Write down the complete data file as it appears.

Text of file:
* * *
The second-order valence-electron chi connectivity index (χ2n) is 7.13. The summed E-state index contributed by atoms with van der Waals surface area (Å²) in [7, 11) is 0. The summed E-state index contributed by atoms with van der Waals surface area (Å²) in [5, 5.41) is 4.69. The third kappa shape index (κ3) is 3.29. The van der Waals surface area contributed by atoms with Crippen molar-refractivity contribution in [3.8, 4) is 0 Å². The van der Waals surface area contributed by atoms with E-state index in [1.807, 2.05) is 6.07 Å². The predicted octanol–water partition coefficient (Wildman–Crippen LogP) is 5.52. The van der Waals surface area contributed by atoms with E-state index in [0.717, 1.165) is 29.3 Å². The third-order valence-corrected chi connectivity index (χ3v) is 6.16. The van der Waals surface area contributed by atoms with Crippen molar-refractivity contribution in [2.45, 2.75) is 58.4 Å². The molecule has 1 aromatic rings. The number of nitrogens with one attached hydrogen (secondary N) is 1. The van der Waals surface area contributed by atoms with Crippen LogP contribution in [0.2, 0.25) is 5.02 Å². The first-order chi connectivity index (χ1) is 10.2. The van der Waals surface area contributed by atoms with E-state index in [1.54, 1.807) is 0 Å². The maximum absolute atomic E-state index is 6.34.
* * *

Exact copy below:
The second-order valence-electron chi connectivity index (χ2n) is 7.13. The summed E-state index contributed by atoms with van der Waals surface area (Å²) in [7, 11) is 0. The summed E-state index contributed by atoms with van der Waals surface area (Å²) in [5, 5.41) is 4.69. The third kappa shape index (κ3) is 3.29. The van der Waals surface area contributed by atoms with Crippen molar-refractivity contribution in [3.8, 4) is 0 Å². The van der Waals surface area contributed by atoms with E-state index in [1.807, 2.05) is 6.07 Å². The predicted octanol–water partition coefficient (Wildman–Crippen LogP) is 5.52. The van der Waals surface area contributed by atoms with E-state index in [0.717, 1.165) is 29.3 Å². The third-order valence-corrected chi connectivity index (χ3v) is 6.16. The van der Waals surface area contributed by atoms with Crippen molar-refractivity contribution in [2.45, 2.75) is 58.4 Å². The molecule has 1 aromatic rings. The number of nitrogens with one attached hydrogen (secondary N) is 1. The van der Waals surface area contributed by atoms with Crippen LogP contribution in [0.2, 0.25) is 5.02 Å². The first-order chi connectivity index (χ1) is 10.2. The van der Waals surface area contributed by atoms with E-state index in [1.54, 1.807) is 0 Å². The maximum absolute atomic E-state index is 6.34.